© Missouri Botanical Garden, 4344 Shaw Boulevard, St. Louis, MO, 63110 USA

Source: Missouri Botanical Garden

Trusted

Article rating from 0 people

Default rating: 2.5 of 5

Molecular Biology and Genetics

Molecular Biology

Barcode data: Fothergilla gardenii

The following is a representative barcode sequence, the centroid of all available sequences for this species.


Creative Commons Attribution 3.0 (CC BY 3.0)

© Barcode of Life Data Systems

Source: Barcode of Life Data Systems (BOLD)

Trusted

Article rating from 0 people

Default rating: 2.5 of 5

Statistics of barcoding coverage: Fothergilla gardenii

Barcode of Life Data Systems (BOLDS) Stats
Public Records: 1
Specimens with Barcodes: 1
Species With Barcodes: 1
Creative Commons Attribution 3.0 (CC BY 3.0)

© Barcode of Life Data Systems

Source: Barcode of Life Data Systems (BOLD)

Trusted

Article rating from 0 people

Default rating: 2.5 of 5

Conservation

Conservation Status

National NatureServe Conservation Status

United States

Rounded National Status Rank: NNR - Unranked

Creative Commons Attribution Non Commercial 3.0 (CC BY-NC 3.0)

© NatureServe

Source: NatureServe

Trusted

Article rating from 0 people

Default rating: 2.5 of 5

NatureServe Conservation Status

Rounded Global Status Rank: G3 - Vulnerable

Reasons: Low number of populations, lack of formal protection, vulnerability of habitat to degradation.

Creative Commons Attribution Non Commercial 3.0 (CC BY-NC 3.0)

© NatureServe

Source: NatureServe

Trusted

Article rating from 0 people

Default rating: 2.5 of 5

Global Short Term Trend: Decline of 10-30%

Comments: Lack of prescribed fire and conversion of wetlands for intensive silviculture (e.g. minor drainage, ditches, etc.) are the greatest threats (Chafin 2000), and portend further declines of this unusual shrub.

Global Long Term Trend: Decline of 30-50%

Comments: This shrub is a component of wetland ecotones and part of the longleaf pine ecosystem, which has declined substatially over the long-term.

Creative Commons Attribution Non Commercial 3.0 (CC BY-NC 3.0)

© NatureServe

Source: NatureServe

Trusted

Article rating from 0 people

Default rating: 2.5 of 5

Threats

Degree of Threat: Medium - low

Comments: Lack of prescribed fire is a threat to populations. Drainage or changes to the natural hydrology of the site are threats (i.e. bedding or minor drainage for pine reforestation ).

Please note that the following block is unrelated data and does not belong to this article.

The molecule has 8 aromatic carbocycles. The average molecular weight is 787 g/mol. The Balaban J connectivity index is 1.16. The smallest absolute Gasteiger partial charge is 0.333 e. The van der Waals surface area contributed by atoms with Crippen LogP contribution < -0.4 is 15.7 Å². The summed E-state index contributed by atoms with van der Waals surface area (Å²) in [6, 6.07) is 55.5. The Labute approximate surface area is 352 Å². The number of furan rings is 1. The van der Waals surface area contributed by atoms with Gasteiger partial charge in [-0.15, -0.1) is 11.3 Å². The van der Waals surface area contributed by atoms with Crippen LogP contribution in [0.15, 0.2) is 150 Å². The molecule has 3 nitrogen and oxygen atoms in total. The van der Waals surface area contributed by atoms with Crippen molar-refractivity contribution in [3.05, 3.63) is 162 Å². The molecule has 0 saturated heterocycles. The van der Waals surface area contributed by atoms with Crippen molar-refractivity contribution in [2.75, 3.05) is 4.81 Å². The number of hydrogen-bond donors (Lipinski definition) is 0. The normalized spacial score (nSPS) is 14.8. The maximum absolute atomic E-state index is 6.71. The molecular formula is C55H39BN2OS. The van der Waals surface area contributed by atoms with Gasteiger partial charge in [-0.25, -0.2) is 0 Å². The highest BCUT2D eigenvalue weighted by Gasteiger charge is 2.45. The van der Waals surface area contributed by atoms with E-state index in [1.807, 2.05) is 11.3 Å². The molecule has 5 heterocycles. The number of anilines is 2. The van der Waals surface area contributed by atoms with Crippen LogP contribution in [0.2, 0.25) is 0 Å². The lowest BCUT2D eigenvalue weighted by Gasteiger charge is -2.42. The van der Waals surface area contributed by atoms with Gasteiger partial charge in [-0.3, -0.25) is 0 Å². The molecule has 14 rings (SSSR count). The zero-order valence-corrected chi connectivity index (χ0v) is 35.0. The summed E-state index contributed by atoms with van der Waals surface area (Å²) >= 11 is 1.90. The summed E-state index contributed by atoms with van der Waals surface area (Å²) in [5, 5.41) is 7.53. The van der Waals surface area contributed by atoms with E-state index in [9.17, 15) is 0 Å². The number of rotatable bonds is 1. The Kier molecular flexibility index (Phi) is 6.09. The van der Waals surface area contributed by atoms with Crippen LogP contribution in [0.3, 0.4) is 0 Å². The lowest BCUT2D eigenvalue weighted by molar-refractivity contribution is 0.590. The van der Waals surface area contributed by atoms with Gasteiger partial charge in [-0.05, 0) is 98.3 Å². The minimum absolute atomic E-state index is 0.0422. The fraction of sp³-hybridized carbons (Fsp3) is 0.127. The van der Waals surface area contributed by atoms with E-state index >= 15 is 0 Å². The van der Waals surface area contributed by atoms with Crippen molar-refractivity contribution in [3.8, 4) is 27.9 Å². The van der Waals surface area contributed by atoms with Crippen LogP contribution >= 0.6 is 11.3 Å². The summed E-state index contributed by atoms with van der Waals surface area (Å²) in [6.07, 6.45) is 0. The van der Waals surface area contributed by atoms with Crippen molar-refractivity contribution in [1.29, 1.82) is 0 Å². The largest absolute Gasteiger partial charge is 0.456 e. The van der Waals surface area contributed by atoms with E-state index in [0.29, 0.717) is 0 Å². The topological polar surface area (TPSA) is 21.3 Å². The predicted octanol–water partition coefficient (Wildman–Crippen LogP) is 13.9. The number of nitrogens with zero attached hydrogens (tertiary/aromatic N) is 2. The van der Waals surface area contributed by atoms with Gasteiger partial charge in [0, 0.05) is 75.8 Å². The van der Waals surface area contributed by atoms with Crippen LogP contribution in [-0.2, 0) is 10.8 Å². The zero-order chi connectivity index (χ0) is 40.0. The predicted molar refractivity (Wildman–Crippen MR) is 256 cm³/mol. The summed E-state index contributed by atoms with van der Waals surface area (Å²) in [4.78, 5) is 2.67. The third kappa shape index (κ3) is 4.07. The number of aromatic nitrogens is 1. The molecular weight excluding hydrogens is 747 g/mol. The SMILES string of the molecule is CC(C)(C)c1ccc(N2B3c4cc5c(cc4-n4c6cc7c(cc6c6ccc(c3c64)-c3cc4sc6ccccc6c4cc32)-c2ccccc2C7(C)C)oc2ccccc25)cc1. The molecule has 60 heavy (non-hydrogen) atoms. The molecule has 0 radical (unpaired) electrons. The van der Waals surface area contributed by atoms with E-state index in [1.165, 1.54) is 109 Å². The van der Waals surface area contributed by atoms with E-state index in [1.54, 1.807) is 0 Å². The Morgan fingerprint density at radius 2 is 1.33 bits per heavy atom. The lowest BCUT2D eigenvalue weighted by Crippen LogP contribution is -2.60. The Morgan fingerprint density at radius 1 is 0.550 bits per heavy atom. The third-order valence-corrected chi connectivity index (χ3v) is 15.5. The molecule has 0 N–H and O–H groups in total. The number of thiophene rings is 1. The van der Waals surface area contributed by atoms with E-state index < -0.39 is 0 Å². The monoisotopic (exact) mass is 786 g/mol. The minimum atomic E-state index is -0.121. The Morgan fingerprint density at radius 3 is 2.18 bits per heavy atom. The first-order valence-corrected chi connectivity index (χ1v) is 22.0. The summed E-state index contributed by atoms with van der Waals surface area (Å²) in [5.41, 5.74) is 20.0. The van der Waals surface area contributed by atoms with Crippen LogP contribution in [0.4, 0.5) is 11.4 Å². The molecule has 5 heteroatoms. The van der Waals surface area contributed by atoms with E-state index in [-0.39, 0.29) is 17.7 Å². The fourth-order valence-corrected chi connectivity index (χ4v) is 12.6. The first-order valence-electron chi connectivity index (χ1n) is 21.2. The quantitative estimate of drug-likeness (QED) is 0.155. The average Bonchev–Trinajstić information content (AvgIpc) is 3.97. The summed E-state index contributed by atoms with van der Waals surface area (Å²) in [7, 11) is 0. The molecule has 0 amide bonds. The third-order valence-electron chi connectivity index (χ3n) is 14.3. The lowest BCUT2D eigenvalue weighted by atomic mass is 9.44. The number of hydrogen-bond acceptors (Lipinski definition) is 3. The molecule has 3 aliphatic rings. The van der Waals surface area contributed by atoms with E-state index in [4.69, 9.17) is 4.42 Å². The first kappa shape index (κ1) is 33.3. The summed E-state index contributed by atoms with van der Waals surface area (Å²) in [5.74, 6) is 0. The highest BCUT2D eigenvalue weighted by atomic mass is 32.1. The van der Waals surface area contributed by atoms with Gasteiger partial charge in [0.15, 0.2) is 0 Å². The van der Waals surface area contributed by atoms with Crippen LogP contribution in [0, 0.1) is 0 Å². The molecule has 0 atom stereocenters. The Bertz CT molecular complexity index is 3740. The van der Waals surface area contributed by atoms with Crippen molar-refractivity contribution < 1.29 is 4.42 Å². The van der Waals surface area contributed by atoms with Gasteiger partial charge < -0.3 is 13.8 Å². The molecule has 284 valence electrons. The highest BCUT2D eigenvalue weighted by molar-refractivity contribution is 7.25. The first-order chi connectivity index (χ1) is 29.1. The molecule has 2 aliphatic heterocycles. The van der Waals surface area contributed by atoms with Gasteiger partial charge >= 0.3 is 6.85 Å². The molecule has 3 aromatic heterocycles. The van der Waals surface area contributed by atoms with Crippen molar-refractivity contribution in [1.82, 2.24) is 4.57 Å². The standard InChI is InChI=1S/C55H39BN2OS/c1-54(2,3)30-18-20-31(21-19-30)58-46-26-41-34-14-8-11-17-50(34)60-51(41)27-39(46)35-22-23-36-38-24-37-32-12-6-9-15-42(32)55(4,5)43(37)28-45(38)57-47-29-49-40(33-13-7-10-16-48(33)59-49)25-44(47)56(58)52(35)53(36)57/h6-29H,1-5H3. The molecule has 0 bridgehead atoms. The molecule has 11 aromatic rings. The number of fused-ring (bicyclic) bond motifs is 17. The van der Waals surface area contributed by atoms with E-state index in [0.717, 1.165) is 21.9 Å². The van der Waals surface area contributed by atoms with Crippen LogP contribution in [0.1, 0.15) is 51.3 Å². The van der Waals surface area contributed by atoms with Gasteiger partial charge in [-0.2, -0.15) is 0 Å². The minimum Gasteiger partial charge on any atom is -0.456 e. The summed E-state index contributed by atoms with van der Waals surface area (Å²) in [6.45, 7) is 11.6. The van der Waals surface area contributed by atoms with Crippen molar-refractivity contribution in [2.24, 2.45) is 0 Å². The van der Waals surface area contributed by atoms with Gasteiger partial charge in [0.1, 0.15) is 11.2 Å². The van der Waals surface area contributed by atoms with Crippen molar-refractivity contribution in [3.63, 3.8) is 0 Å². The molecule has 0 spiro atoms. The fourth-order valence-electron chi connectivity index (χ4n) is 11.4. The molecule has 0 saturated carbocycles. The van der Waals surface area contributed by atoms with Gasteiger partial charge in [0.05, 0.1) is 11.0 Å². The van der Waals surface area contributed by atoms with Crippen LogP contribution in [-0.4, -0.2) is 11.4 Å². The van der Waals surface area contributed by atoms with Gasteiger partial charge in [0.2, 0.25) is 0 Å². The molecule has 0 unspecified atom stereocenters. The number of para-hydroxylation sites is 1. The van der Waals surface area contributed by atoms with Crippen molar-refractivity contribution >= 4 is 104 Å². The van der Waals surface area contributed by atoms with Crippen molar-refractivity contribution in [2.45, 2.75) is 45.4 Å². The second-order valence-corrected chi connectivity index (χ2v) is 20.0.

Creative Commons Attribution Non Commercial 3.0 (CC BY-NC 3.0)

© NatureServe

Source: NatureServe

Trusted

Article rating from 0 people

Default rating: 2.5 of 5

Relevance to Humans and Ecosystems

Risks

Stewardship Overview: Allow prescribed fire to burn into wetlands; avoid placing firebreaks or roads in wetland ecotones (Chafin et al. 2007). Avoid changes in hydrology and upland land use that affect seepage flow into bogs and baygalls (Chafin 2000).

Creative Commons Attribution Non Commercial 3.0 (CC BY-NC 3.0)

© NatureServe

Source: NatureServe

Trusted

Article rating from 0 people

Default rating: 2.5 of 5

Wikipedia

Fothergilla gardenii

Fothergilla gardenii (Dwarf Fothergilla or Dwarf Witchalder) is a flowering plant in the Hamamelidaceae family.

References

  • Thomas G. Ranney and Nathan P. Lynch, Clarifying Taxonomy and Nomenclature of Fothergilla (Hamamelidaceae) Cultivars and Hybrids, HORTSCIENCE 42(3):470–473. 2007.
Creative Commons Attribution Share Alike 3.0 (CC BY-SA 3.0)

Source: Wikipedia

Unreviewed

Article rating from 0 people

Default rating: 2.5 of 5

Notes

Comments

Nomenclaturally Fothergilla alnifolia Linnaeus f. is illegitimate.
Creative Commons Attribution Non Commercial Share Alike 3.0 (CC BY-NC-SA 3.0)

© Missouri Botanical Garden, 4344 Shaw Boulevard, St. Louis, MO, 63110 USA

Source: Missouri Botanical Garden

Trusted

Article rating from 0 people

Default rating: 2.5 of 5

Disclaimer

EOL content is automatically assembled from many different content providers. As a result, from time to time you may find pages on EOL that are confusing.

To request an improvement, please leave a comment on the page. Thank you!